They may be trained or accredited ILM facilitators, as appropriate. Accredited ILM facilitators are recommended for complex multi-party issues.

List of accredited ILM facilitators on the State of Victoria Department of Treasury and Finance website(external link) 

Problem owners

The problem owner is the person who is accountable for the business problem, and responsible for achieving the benefits.


  • initiate the ILM workshop and provide enough information for participants to gather generic evidence
  • identify the other participants to be engaged
  • decide whether to proceed further, depending on the outcome of the workshop.


Investors need to:

  • understand the case for change, including:
    • the scale of the problems, the trade-off between potential benefits and risks, and where these sit in the wider strategic context
    • whether the investment is sufficiently aligned with the investors’ organisational goals and objectives
  • be accountable for decisions on whether to invest resources to address the problems identified and progress further through the BCA.

Where multiple funding sources are involved, there will be more than one investor. Each co-investor needs to understand why the problems need addressing and what outcomes they are ‘buying’. Recognising each other’s decision pathways and understanding the interdependencies are critical.

Investors’ representatives should have sufficient authority/delegation to confirm the necessary investment for the next phase, or signal the proposal’s viability through their interest in proceeding beyond the strategic case.

Key stakeholders

These are the stakeholders who will be important to the success of the investment. This can include stakeholders who will be significantly impacted by, or be able to influence, the problem. They:

  • may represent members or constituents who use the transport system, such as the Road Transport Association or the Automobile Association, and have a responsibility to participate by sharing their knowledge and insight on behalf of their organisation and/or members
  • often hold senior roles and can contribute to identifying and understanding the problems and benefits at a strategic level, and can contribute supporting evidence.

Subject matter experts

Other participants include people who hold knowledge or specialist skills that are needed to understand the investment, such as people who have a strong understanding of the problem, operational environment or benefits relevant to the business case.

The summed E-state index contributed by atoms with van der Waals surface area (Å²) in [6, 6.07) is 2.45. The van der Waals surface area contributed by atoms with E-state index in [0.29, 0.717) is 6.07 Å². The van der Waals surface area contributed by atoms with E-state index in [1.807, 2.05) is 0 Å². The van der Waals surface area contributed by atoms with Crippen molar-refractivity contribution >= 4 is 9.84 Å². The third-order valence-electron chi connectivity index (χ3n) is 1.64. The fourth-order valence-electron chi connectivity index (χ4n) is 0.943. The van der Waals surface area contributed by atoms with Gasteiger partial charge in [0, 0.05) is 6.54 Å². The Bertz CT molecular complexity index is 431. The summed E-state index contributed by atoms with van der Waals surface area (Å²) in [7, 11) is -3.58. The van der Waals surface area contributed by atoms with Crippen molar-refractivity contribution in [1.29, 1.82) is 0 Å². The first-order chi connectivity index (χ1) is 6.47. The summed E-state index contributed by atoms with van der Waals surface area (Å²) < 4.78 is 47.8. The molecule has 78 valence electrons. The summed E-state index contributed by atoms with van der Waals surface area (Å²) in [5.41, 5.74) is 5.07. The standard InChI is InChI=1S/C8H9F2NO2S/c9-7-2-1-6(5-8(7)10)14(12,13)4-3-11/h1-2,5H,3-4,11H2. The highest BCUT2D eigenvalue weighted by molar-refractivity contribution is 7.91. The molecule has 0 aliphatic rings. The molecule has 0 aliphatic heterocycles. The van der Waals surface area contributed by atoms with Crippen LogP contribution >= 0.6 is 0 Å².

Knowledge holders are expected to support informed discussions with evidence-based views.

What preparation is required?

While it is not expected that new work is done in the lead up to the workshops, participants should come to an ILM ready to take part in discussions and offer their opinion and expertise. This means participants are expected to give some thought to the potential problem or opportunity beforehand and be ready to share any relevant existing work or data they have at the workshop.

A good practice for participants is to canvass others in their team or organisation before they come to the workshop.

What happens at the problem definition workshop?

The problem definition workshop focuses on identifying the problem or opportunity that is the main reason for considering investment. It is designed to help answer the following questions:

  • What is the problem that needs to be addressed (including the cause and the consequence)?
  • Does the evidence confirm the cause and consequence of the problem?
  • Does the problem need to be addressed at this time?
  • Is the problem specific to this investment, or should a broader perspective be taken?

In the workshop, the problem owner sets the scene and introduces the potential investment that has led to the workshop. The facilitator will then lead participants through the process of identifying the main problems or opportunities that are driving the need for investment. By the end of the workshop, the participants will have developed a number of problem statements which will be presented in an investment logic map. The workshop should identify at least one problem and no more than four.

Investment logic map template [PPTX, 59 KB]

Each problem statement: